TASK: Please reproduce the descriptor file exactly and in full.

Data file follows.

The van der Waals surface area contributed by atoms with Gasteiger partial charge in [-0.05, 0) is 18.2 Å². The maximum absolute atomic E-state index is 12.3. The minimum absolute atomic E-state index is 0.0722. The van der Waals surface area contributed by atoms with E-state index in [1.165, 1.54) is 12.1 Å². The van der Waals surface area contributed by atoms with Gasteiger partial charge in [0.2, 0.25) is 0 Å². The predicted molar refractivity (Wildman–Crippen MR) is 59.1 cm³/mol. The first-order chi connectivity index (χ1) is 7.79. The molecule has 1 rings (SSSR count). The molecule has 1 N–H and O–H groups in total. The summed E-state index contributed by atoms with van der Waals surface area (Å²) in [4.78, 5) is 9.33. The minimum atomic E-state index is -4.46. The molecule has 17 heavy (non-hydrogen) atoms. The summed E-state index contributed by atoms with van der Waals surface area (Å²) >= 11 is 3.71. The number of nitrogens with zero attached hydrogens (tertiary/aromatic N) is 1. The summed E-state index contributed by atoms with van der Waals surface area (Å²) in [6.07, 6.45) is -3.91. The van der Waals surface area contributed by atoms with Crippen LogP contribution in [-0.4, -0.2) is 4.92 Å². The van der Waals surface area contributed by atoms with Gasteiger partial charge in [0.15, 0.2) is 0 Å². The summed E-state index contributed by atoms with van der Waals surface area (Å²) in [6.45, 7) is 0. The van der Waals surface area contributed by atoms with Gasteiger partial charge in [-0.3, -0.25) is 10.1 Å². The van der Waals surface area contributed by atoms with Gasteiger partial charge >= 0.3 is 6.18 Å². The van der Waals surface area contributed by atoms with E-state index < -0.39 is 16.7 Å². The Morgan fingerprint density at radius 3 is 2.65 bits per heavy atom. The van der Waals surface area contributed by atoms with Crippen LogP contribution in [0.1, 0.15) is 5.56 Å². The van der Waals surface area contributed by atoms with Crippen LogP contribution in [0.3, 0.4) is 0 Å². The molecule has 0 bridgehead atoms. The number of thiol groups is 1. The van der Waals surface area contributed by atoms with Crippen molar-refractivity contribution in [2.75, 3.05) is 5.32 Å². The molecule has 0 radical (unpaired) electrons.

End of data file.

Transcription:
The van der Waals surface area contributed by atoms with Gasteiger partial charge in [-0.05, 0) is 18.2 Å². The maximum absolute atomic E-state index is 12.3. The minimum absolute atomic E-state index is 0.0722. The van der Waals surface area contributed by atoms with E-state index in [1.165, 1.54) is 12.1 Å². The van der Waals surface area contributed by atoms with Gasteiger partial charge in [0.2, 0.25) is 0 Å². The predicted molar refractivity (Wildman–Crippen MR) is 59.1 cm³/mol. The first-order chi connectivity index (χ1) is 7.79. The molecule has 1 rings (SSSR count). The molecule has 1 N–H and O–H groups in total. The summed E-state index contributed by atoms with van der Waals surface area (Å²) in [4.78, 5) is 9.33. The minimum atomic E-state index is -4.46. The molecule has 17 heavy (non-hydrogen) atoms. The summed E-state index contributed by atoms with van der Waals surface area (Å²) >= 11 is 3.71. The number of nitrogens with zero attached hydrogens (tertiary/aromatic N) is 1. The summed E-state index contributed by atoms with van der Waals surface area (Å²) in [6.07, 6.45) is -3.91. The van der Waals surface area contributed by atoms with Crippen LogP contribution in [-0.4, -0.2) is 4.92 Å². The van der Waals surface area contributed by atoms with Gasteiger partial charge in [0.15, 0.2) is 0 Å². The summed E-state index contributed by atoms with van der Waals surface area (Å²) in [6.45, 7) is 0. The van der Waals surface area contributed by atoms with Gasteiger partial charge in [-0.3, -0.25) is 10.1 Å². The van der Waals surface area contributed by atoms with Gasteiger partial charge >= 0.3 is 6.18 Å². The van der Waals surface area contributed by atoms with E-state index < -0.39 is 16.7 Å². The Morgan fingerprint density at radius 3 is 2.65 bits per heavy atom. The van der Waals surface area contributed by atoms with Crippen LogP contribution in [0.1, 0.15) is 5.56 Å². The van der Waals surface area contributed by atoms with Crippen LogP contribution in [0.3, 0.4) is 0 Å². The molecule has 0 bridgehead atoms. The number of thiol groups is 1. The van der Waals surface area contributed by atoms with Crippen molar-refractivity contribution in [2.75, 3.05) is 5.32 Å². The molecule has 0 radical (unpaired) electrons.